Briggs’ attitude, plus conversations I have had with other Liberals, makes me worried about the Party’s response to the Rudd government’s green paper on election funding and regulation. I fear that they will agree to draconian restrictions on political freedoms in an attempt to control the left’s current political ascendancy. As with the Howard government in its later years, they are too concerned with short-term problems, and show too little interest in the systemic consequences of their actions.

15 thoughts on “Liberals still trying to get at NGOs

  1. Actually, I’d imagine that many of the parliamentary ALP share the view of the Liberal Party, as they too are threatened by what you termed “the left’s current political ascendancy” (and I’d add, if there is such a thing).

    You are absolutely right to ring the warning bells on the Green paper and the difference between rhetoric and regulation that will doubtless occur.

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  2. I think the biggest problem for democracy at present for the Liberal party (and often both parties at the state level) is the awful politicians that dish up essentially the same policies (and the constant use of cheap vote buying strategies leading to bigger and bigger government). I also think the same way as Dave Bath above — what ascendancy of the left are you talking about? It seems to me we stuck with centre right social conservatives versus slightly further to the right social conservatives.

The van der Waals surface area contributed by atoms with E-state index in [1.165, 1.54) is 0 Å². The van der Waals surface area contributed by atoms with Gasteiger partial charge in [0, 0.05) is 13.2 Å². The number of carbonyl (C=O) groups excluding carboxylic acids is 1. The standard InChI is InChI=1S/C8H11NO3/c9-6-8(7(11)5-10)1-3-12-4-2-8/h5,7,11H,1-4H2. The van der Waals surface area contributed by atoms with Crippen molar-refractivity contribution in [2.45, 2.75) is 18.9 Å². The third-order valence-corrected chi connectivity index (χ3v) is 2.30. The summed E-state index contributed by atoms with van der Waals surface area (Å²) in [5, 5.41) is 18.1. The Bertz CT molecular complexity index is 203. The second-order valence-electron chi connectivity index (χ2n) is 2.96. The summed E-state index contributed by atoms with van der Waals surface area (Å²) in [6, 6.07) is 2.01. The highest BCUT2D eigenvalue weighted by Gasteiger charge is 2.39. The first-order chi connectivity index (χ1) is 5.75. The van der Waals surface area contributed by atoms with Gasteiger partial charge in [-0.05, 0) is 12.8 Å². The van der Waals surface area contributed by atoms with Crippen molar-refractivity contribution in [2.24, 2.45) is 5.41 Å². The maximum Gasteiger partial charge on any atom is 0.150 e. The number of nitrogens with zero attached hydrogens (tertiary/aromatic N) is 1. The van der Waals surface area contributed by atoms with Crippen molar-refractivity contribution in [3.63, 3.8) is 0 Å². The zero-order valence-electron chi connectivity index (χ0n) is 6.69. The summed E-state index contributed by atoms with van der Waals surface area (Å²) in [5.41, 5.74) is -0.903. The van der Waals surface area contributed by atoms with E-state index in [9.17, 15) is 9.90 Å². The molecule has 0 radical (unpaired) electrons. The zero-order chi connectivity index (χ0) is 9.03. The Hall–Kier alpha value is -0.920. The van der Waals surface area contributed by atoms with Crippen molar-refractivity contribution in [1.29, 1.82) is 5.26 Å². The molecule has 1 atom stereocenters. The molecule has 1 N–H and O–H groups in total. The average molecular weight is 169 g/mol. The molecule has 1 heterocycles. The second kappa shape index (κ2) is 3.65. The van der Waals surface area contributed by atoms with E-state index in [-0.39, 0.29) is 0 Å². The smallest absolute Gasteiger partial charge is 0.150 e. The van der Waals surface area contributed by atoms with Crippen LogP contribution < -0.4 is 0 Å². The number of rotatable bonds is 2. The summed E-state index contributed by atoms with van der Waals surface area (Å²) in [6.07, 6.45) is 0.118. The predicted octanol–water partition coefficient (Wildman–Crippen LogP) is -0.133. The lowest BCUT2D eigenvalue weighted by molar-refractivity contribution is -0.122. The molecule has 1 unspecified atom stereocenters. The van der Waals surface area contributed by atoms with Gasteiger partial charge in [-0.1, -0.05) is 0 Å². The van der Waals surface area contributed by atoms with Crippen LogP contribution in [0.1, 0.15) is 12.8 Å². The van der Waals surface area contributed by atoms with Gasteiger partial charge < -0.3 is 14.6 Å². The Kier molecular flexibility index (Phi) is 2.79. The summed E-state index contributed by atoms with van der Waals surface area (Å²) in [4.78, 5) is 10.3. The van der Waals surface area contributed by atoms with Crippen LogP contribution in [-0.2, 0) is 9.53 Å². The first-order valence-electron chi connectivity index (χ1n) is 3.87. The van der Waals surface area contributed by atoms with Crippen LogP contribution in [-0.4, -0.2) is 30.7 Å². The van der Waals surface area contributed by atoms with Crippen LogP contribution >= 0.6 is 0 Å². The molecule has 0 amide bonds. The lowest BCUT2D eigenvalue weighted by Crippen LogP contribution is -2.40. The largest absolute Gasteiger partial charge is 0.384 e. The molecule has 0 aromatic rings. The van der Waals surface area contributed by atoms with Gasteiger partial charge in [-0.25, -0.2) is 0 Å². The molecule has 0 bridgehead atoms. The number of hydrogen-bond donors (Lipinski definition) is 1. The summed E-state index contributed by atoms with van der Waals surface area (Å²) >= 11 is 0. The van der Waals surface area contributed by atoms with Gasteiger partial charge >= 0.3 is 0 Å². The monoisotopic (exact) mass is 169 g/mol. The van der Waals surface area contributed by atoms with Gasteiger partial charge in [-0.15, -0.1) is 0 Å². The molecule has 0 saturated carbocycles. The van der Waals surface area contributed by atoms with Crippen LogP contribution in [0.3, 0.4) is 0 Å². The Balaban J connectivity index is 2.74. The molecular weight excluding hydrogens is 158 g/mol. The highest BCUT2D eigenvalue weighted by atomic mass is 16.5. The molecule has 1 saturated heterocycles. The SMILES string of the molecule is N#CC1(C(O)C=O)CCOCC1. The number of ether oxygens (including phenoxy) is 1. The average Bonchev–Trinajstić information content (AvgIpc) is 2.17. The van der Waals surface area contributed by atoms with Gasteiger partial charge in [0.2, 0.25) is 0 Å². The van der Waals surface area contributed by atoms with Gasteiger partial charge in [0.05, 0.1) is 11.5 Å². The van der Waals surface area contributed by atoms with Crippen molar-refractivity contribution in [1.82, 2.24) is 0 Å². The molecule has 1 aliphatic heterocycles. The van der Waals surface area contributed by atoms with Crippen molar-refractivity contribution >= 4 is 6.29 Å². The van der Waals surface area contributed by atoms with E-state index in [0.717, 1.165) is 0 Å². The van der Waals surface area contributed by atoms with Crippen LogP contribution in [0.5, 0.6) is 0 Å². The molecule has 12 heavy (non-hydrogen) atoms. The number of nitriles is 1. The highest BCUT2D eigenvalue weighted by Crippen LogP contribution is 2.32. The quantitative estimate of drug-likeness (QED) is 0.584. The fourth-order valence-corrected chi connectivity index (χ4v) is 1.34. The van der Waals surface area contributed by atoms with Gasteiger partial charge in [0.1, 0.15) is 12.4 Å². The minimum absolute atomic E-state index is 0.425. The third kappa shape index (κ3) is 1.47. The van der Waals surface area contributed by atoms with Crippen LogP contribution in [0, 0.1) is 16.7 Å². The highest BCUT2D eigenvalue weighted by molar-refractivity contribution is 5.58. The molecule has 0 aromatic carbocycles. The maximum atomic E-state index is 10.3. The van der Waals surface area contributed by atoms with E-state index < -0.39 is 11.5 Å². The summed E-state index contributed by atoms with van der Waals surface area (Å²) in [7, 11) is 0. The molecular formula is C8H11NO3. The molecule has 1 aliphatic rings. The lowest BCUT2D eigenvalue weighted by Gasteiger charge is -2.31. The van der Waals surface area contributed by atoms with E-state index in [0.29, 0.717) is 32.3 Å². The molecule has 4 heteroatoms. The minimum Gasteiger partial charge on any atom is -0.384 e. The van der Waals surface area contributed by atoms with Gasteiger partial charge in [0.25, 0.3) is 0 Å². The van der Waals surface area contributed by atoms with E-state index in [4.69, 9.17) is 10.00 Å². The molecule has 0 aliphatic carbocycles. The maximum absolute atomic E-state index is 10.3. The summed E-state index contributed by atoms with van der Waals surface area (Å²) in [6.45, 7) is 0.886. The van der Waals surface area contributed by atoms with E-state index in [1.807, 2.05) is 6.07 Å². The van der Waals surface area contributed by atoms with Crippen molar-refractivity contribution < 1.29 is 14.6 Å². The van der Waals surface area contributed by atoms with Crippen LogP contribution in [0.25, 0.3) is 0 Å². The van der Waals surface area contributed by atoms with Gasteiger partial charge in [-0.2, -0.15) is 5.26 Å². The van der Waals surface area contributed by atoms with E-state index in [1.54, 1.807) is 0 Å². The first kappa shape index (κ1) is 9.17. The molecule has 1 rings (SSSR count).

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  3. Yep, its a strange definition of “left” that includes the current government.

    Perhaps what you really mean is that there is now an organised funding lobby for left-ish policies (GetUp!). Historically, of course, it’s the right that has done (and still does) this. As Galbraith said organisations that cater to the prejudices of rich old men will never want for funding.